The Second Sunday of Advent

Readings – Isaiah 11:1-10; Psalm 72:1-7, 18-19; Romans 15:4-13; Matthew 3: 1-12

I truly enjoy greeting you all as you arrive for worship on Sunday, and greeting by wave to those traveling north and south along Market Street.  But did you know that until about two years ago I enjoyed watching the birds and squirrels across the street?  There once was a large sycamore tree on the corner of West Snyder and Market, at least 100 years old.  Now just the stump remains, protruding about two feet above ground level.  And this summer a shoot pushed upward, and it is now about three feet tall.

I guess that is why with many tree removal projects, the last phase is the grinding down of the old stump to below ground level and covering it with soil and grass seed.  Where we live in Lewisburg, some small trees in our neighborhood have been recently cut down, and the stumps ground down.  What a noise with the rotating circular saw blades grinding and grinding the stump to below ground level. 

Focusing entirely this morning on the reading from the prophet Isaiah, he wrote– 

A shoot shall come out from the stump of Jesse,                                                                     and a branch shall grow out of his roots.                                                                                The spirit of the Lord shall rest on him,                                                                             the spirit of wisdom and understanding,                                                                                 the spirit of counsel and might,                                                                                                  the spirit of knowledge of the Lord.

Here Isaiah described the qualities of the long, awaited Messiah. 

So, who was this Jesse that Isaiah referenced?  Jesse was the son of Obed and the grandson of Ruth and Boaz.  You remember the story of Ruth and Naomi.  Perhaps more importantly, Jesse was the father of David, the shepherd boy who used his slingshot to defeat Goliath, the champion of the Philistines, and he later became the King of a united Israel.  King David reigned for about 40 years around 1,000 B.C.E.  The prophet Isaiah wrote around 700 B.C.E., 300 years later, “A shoot shall come out from the stump of Jesse”.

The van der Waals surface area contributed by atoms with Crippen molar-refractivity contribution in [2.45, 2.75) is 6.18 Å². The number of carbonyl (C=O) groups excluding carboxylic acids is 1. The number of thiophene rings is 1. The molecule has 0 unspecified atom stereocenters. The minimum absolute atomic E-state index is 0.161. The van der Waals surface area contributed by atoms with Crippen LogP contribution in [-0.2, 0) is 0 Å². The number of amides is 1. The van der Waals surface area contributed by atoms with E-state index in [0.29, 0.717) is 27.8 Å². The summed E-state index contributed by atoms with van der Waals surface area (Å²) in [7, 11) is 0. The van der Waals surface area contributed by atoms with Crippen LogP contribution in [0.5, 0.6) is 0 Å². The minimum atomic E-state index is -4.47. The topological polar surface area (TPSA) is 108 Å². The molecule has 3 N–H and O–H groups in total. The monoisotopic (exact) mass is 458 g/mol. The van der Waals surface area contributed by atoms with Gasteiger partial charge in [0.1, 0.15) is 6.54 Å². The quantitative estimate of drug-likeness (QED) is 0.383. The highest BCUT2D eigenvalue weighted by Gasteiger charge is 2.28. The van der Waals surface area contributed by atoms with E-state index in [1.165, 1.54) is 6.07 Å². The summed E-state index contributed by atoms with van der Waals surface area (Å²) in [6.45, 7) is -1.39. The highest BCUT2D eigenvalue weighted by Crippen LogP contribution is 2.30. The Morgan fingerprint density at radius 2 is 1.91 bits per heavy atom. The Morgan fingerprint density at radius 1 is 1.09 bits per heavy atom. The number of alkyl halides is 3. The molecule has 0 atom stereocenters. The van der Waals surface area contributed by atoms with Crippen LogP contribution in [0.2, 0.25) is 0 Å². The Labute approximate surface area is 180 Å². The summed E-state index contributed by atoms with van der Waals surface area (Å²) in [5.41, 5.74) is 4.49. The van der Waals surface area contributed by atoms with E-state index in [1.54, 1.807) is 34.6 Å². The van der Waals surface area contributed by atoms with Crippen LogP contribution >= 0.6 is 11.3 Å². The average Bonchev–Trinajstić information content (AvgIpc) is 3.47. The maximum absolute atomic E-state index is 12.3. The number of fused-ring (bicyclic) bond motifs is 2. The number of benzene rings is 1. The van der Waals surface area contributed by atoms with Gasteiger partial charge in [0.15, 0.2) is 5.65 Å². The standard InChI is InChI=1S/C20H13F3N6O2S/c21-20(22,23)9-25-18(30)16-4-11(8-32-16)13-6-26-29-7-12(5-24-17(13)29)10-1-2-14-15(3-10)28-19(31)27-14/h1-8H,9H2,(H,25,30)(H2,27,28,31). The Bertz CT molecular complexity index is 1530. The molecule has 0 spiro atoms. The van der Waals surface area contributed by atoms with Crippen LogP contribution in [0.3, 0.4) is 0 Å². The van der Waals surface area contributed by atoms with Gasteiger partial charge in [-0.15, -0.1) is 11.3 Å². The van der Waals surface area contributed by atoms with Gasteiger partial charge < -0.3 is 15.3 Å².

We read this passage during the Advent season with the understanding that this shoot from the stump of Jesse was Jesus, born in Bethlehem, the city of David. 

Isaiah anticipated a shoot would appear 700 years later.  The time from Jesse’s death until Jesus’ birth was somewhere around 1,000 years!  1,000 years for a branch to grow out of the roots of Jesse, out of the stump of Jesse.  I wonder if Isaiah envisioned it would take so long, a 1,000-year-old stump producing a shoot.

The last line of Isaiah’s prophetic vision was as follows –

…for the earth will be full of the knowledge [the glory]                                                          of the Lord as the waters cover the sea.

Isaiah’s faith told him that even when all that remained was the stump of Jesse, the father of King David, one day the stump would give birth because God’s purpose could not be denied.  Perhaps delayed, but never denied. 

Hymn #534 in the 1982 Hymnal declares the same.

v. 1  God is working his purpose out, as year succeeds to year…
       [refrain] the time shall be, when the earth shall be filled
       with the glory of God as the waters cover the sea.
v. 2  From the utmost east to the utmost west, wherever foot hath trod…
       [refrain] that the earth may be filled with the glory of God
       as the waters cover the sea.
v. 3  March we forth in the strength of God, with the banner of Christ…
       [refrain] that the earth may be filled with the glory of God
       as the waters cover the sea.
v. 4  All we can do is nothing worth unless God blesses the deed…
       [refrain] when the earth shall be filled with the glory of God
       as the waters cover the sea. 

We, too, like Isaiah, await the day when the entire “earth shall be filled with the glory of God as the water covers the sea.” 

And we know “the glory of God”, we know the “knowledge of God”. 

The glory of God is LOVE.
                                                                                                            The knowledge of God is LOVE.

In this interim time as God is surely working his purpose out, I want to do my part, and I am sure you want to do your part in filling the earth with love as “the waters cover the sea”. 

So, we love; we love our neighbors, we love them as we love ourselves; and we love our enemies, too. 

Love is all we need as we partner with God who is working his purpose out.


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